Here are some frequently asked questions submitted by Survivault™ customers. Contact us to submit your own FAQ.

Q: Besides the essential disaster preparedness supplies Survivault™ recommends, is there anything else I need?
A: We recommend you supplement your essential disaster preparedness supplies with items like clothing, toiletries, medications, food for pets, and cash. We’ve provided a list of those items on this site, along with a list of optional equipment, such as a multi-purpose tool, walkie talkies, solar cell phone battery charger, rope, tarp, crow bar, ax, etc.


Q: Isn’t one of those 72 hour 4-person disaster kits enough?
A: These kits are better than nothing, but if you want to be truly prepared, they’re not enough. FEMA and other disaster agencies recommend having at least 1 gallon of water per person per day for personal consumption and hygiene, plus food and other items, sufficient for 7 days. These “72 hour” kits that come in a backpack or 5-gallon pail are not really enough for 3 days, let alone the recommended 7.


Q: Where should I store my supplies?
A: Many people store their supplies in plastic trash bins in their garage. Another alternative is a heavy duty plastic or resin storage shed. Suncast makes a nice one with a small footprint (4.5’L x 3.25’W x 3.75’H), 36 cu ft of storage, and access through both front  barn doors and a lid with hydraulic spring.

Attractive option for outdoor storage of disaster supplies

Attractive option for outdoor storage of disaster supplies

Wherever you place your supplies, it should ideally be cool and dark, with easy access.



Q: Do you recommend having a generator for my house?
A: A gas or diesel generator can be very useful when power is lost for an extended period of time. However, one significant challenge is having enough fuel to last several days, which can be both impractical and extremely dangerous to store. If you do get a generator, consider sharing its use with several neighbors and ask them to each store some fuel in return.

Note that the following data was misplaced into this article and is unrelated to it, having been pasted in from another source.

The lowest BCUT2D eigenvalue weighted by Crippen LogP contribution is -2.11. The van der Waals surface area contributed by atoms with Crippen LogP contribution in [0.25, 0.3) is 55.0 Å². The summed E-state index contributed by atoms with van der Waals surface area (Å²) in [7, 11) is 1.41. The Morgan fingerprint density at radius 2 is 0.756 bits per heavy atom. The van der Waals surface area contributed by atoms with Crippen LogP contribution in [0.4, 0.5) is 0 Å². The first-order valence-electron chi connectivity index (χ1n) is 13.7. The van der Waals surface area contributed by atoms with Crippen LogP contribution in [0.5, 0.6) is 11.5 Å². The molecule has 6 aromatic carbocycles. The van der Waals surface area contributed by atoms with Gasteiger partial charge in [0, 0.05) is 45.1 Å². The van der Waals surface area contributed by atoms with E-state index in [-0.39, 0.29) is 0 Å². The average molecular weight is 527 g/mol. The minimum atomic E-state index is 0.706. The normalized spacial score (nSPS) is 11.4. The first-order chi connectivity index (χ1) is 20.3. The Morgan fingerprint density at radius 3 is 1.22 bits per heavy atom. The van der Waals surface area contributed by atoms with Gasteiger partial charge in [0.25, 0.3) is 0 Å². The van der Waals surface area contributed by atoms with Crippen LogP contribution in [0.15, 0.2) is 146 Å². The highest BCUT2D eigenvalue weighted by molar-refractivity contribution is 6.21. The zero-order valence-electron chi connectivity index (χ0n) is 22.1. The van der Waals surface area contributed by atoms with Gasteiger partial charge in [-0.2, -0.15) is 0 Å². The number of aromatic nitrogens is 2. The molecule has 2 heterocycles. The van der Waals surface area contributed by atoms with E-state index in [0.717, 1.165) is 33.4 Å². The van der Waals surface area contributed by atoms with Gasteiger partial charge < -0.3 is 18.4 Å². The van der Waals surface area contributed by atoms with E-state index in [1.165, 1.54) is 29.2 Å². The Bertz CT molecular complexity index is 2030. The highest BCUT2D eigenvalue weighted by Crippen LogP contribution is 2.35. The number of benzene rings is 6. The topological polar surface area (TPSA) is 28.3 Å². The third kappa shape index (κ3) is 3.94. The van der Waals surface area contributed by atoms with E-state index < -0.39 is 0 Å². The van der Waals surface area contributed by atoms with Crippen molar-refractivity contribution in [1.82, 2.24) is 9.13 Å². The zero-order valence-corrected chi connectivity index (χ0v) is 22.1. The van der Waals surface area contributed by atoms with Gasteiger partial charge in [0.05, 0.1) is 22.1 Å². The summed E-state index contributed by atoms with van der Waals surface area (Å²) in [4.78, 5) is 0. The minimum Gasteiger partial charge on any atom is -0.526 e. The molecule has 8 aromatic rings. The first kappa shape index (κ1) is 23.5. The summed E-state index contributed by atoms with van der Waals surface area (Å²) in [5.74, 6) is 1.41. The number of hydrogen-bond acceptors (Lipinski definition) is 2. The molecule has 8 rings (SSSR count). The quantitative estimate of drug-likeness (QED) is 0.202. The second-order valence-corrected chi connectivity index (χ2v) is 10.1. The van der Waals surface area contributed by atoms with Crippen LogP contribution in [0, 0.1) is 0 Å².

Q: I have a pool. Can’t we use that instead of storing so much water?
A: Pool water contains potentially harmful chemicals used to treat and keep the water clear. Consuming it in more than small quantities can have serious side effects on your body. Filtering the water, even with a really good camping water filter, will only remove particulate matter and some bacteria. It won’t remove all the chemicals in the water.


Q: There’s 40 gallons of clean water in our home’s water heater. Can’t we use that water instead of storing extra water?
A: The water in your water heater is better relied upon to back up the FEMA-recommended  supply of water you should store. In the event of a major earthquake, the water tank could very easily become punctured, compromised in other ways, or inaccessible. You can never have too much fresh water after a disaster, so we recommend relying on your water heater only as a back-up to the 7 gallons of water per person you should store along with your other earthquake supplies.